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ROLE OF FISCAL POLICIES IN A GREEN COVID-19 RECOVERY: Experience, Best Practice and Next Steps in the Asia-Pacific Region

September 14 - September 15


This workshop will explore the potential role of GFPs in greening the Covid-19 recovery with the aim of supporting public health efforts, reducing environmental and climate change risks, and strengthening resilience to future crises by embedding inclusive and sustainable socio-economic considerations in national economic planning.  

This is one of a series of workshops implemented by the Green Fiscal Policy Network (GFPN) with regional partners to raise awareness and promote policy dialogue on the potential of GFP to support countries in their efforts to foster a green recovery, achieve the SDGs, and meet their NDC targets. ESCAP promotes regional cooperation for inclusive and sustainable development, including in the areas of macroeconomic policy and financing and environment and supports countries to “build forward better”, including through GFPs.



Session Title

Bangkok Time (UTC+7)


Green recovery and green fiscal policy

14 Sept. 13:00–14:00

14 Sept. 6:00–7:00

The role of green budgeting and green bonds

14 Sept. 15:00–16:00

14 Sept. 8:00–9:00

Green fiscal policy and private investment frameworks

15 Sept. 10:00–11:00

15 Sept. 3:00–4:00

Carbon pricing and fossil fuel subsidy reform

15 Sept. 12:00–13:00

15 Sept. 5:00–6:00

The political economy of green fiscal policy

15 Sept. 14:00–15:00

15 Sept. 7:00–8:00

DAY 1: Tuesday, 14 September, 2021

SESSION 1: The Role of Green Fiscal Policies in the Recovery: Findings From the Global Recovery Observatory and the UNESCAP 2021 Socio-economic Survey

Bangkok Time: 13:00–14:00 | UTC: 6:00–7:00

In 2020, global energy related GHG emissions fell by just under 6%9, roughly 2 percentage points less than the annual reduction required until 2030 to meet the 1.5°C Paris target.10 The imperative to put in place transformative measures to achieve deep decarbonisation remains.

If governments continue to drive the recovery through a return to business as usual, the climate targets of the Paris Agreement and the SDGs will be out of reach. There is a real danger that current recovery packages will lock in unsustainable investments and high-emissions economic structures. Although the crisis has opened up a window of opportunity to develop new, innovative strategies to achieve a green, inclusive, low-carbon recovery, progress has been slow.

This session will give participants unique insights into global progress, or lack of it, as identified by the newly launched Global Recovery Observatory and present the key findings of the UNESCAP socio-economic survey of the Asia-Pacific region.





Kaveh Zahedi


Deputy Executive Secretary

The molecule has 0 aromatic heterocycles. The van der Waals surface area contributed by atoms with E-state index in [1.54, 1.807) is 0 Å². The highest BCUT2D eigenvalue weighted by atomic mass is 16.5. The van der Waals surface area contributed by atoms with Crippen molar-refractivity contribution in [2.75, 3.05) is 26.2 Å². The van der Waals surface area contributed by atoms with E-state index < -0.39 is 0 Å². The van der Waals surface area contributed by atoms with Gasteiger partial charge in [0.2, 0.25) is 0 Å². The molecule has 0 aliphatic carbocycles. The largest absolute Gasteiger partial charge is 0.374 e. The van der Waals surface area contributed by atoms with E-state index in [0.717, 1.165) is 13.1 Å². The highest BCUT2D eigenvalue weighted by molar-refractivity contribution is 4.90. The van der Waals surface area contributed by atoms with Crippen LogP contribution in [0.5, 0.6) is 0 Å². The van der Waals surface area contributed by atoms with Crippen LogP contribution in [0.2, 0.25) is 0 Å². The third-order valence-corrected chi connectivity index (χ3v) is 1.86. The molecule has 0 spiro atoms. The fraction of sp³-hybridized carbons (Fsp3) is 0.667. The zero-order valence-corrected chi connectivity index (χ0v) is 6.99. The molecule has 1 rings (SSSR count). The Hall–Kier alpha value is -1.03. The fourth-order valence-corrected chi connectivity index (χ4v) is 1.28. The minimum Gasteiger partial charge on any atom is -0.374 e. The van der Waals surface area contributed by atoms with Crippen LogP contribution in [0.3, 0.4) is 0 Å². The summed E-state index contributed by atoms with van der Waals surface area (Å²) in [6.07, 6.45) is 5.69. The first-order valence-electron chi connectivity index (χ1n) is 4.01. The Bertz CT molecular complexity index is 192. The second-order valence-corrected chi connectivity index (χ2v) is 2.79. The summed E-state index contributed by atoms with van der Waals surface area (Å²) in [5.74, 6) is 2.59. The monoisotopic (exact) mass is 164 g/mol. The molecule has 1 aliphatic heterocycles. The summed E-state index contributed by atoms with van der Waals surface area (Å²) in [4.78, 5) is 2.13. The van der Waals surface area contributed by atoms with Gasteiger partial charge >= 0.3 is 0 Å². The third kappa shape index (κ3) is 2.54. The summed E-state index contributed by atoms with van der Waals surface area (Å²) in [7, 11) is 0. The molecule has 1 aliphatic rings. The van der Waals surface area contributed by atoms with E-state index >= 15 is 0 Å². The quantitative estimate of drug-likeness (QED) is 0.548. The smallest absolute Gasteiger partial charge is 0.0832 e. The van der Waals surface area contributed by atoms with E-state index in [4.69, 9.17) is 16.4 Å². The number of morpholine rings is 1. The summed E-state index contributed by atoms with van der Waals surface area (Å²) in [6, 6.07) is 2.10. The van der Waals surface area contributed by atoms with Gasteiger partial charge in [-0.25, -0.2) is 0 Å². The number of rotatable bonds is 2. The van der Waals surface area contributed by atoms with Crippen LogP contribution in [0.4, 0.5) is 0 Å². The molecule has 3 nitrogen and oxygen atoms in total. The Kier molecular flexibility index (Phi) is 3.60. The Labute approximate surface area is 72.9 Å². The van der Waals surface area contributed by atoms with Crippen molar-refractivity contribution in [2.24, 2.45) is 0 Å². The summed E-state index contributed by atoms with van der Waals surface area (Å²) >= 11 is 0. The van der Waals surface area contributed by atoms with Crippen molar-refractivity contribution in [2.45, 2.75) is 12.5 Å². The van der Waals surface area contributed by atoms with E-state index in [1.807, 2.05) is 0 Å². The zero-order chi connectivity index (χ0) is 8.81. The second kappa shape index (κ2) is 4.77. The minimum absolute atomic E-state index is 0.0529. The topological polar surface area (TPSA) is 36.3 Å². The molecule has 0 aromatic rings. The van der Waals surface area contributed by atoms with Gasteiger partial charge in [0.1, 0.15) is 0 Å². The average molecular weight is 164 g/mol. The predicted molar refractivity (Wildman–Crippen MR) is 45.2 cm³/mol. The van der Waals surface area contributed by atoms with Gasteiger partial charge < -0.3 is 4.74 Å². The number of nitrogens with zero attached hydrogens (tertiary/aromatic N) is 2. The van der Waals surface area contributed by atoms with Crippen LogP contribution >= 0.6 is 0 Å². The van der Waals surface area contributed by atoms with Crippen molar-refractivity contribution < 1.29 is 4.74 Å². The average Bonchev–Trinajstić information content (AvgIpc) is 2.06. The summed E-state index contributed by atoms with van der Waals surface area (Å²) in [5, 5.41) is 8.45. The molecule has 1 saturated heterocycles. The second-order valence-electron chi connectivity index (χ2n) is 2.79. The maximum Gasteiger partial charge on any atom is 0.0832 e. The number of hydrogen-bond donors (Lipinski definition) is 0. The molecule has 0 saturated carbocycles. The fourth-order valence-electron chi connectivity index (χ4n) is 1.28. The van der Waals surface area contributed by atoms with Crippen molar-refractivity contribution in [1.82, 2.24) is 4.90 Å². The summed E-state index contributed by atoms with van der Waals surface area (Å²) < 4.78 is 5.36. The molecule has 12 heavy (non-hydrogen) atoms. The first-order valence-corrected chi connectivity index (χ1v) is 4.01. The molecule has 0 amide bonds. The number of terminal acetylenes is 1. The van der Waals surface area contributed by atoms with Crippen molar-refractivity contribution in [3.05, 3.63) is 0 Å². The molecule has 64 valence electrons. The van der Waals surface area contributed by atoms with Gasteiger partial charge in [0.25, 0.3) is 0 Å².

Steven Stone


Chief, Resources and Markets Branch

Hamza Ali Malik


Director, Macroeconomic Policy and Financing for Development

Brian O’Callaghan

Smith School of Enterprise and the Environment, University of Oxford

PhD Candidate in Energy Finance, Australian Rhodes Scholar

Jiyoung Choi

Ministry of Economy and Finance, Republic of Korea

Director, Green Climate Policy Division

SESSION 2: Sustainable Public Financing for a Green Recovery to Achieve the SDGs and the Paris Agreement: Green Bonds and Green Budgeting

Bangkok Time: 15:00–16:00 | UTC: 8:00–9:00

UNESCAP’s Economic and Social Survey of Asia and the Pacific in 2019 found that countries in the region would need to invest USD 1.5 trillion annually to 2030 to achieve the Sustainable Development Goals.  Successfully leveraging investment from the private sector will be essential to mobilise these funds. Many potential sources exist, including pension funds, insurance, sovereign wealth funds and Foreign Direct Investment. 

However, the fact that private markets need an enabling environment and firm public finance foundations to exist and thrive is often overlooked. Pricing and regulatory incentives and institutional capacity reforms are key to creating and strengthening green and sustainable finance markets and scaling up financing for Agenda 2030 and higher ambition NDCs. The private sector makes investment decisions on the basis of the risk-return profile of investment opportunities, and the risk of investing in green and low-carbon technologies is often perceived to be high. 

In part, these investment decisions are attributable to the persistent underpricing of fossil fuels in many countries, which continues to act as a deterrent to private investment in low-carbon technologies and renewable energy. Indeed, in many countries, the failure to price fossil fuels appropriately undermined the long-term effects of green stimulus in the wake of the 2008-9 financial crisis, and threatens to do so again in 2021.


Delphine MorettiIMFPFM Regional Advisor, Southeast Asia
Jón BlondalOECDHead of Division, Budgeting and Public Expenditures Division
Margaux LeLongOECDPolicy Analyst, Budgeting and Public Expenditures Division
Kirthisri WijeweeraUNDPAdvisor, Nature Performance Debt Instruments, Finance Sector Hub
Paola AlvarezMinistry of Finance, the PhilippinesAssistant Secretary

DAY 2: Wednesday, 15 September, 2021

SESSION 3: Round Table Discussion on Fiscal Policy as an Enabler for Scaling Up Private Investment in Support of a Green Recovery

Bangkok Time: 10:00–11:00 | UTC: 3:00–4:00